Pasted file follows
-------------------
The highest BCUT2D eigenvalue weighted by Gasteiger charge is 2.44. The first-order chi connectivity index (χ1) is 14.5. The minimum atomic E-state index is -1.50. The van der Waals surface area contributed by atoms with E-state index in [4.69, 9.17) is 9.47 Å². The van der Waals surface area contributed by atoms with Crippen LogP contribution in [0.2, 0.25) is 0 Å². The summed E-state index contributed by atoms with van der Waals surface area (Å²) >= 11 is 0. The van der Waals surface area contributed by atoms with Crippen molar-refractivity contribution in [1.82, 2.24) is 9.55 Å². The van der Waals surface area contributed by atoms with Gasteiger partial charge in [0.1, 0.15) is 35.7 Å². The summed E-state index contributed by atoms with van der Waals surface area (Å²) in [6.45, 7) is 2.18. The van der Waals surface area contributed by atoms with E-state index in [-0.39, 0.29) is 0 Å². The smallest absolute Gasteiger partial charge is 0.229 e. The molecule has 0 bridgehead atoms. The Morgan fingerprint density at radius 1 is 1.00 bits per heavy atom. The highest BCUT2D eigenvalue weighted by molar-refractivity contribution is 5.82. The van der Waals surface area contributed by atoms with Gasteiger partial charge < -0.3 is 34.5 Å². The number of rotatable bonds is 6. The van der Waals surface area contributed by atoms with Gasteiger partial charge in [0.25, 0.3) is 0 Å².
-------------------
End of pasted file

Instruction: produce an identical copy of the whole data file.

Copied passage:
The highest BCUT2D eigenvalue weighted by Gasteiger charge is 2.44. The first-order chi connectivity index (χ1) is 14.5. The minimum atomic E-state index is -1.50. The van der Waals surface area contributed by atoms with E-state index in [4.69, 9.17) is 9.47 Å². The van der Waals surface area contributed by atoms with Crippen LogP contribution in [0.2, 0.25) is 0 Å². The summed E-state index contributed by atoms with van der Waals surface area (Å²) >= 11 is 0. The van der Waals surface area contributed by atoms with Crippen molar-refractivity contribution in [1.82, 2.24) is 9.55 Å². The van der Waals surface area contributed by atoms with Gasteiger partial charge in [0.1, 0.15) is 35.7 Å². The summed E-state index contributed by atoms with van der Waals surface area (Å²) in [6.45, 7) is 2.18. The van der Waals surface area contributed by atoms with E-state index in [-0.39, 0.29) is 0 Å². The smallest absolute Gasteiger partial charge is 0.229 e. The molecule has 0 bridgehead atoms. The Morgan fingerprint density at radius 1 is 1.00 bits per heavy atom. The highest BCUT2D eigenvalue weighted by molar-refractivity contribution is 5.82. The van der Waals surface area contributed by atoms with Gasteiger partial charge < -0.3 is 34.5 Å². The number of rotatable bonds is 6. The van der Waals surface area contributed by atoms with Gasteiger partial charge in [0.25, 0.3) is 0 Å².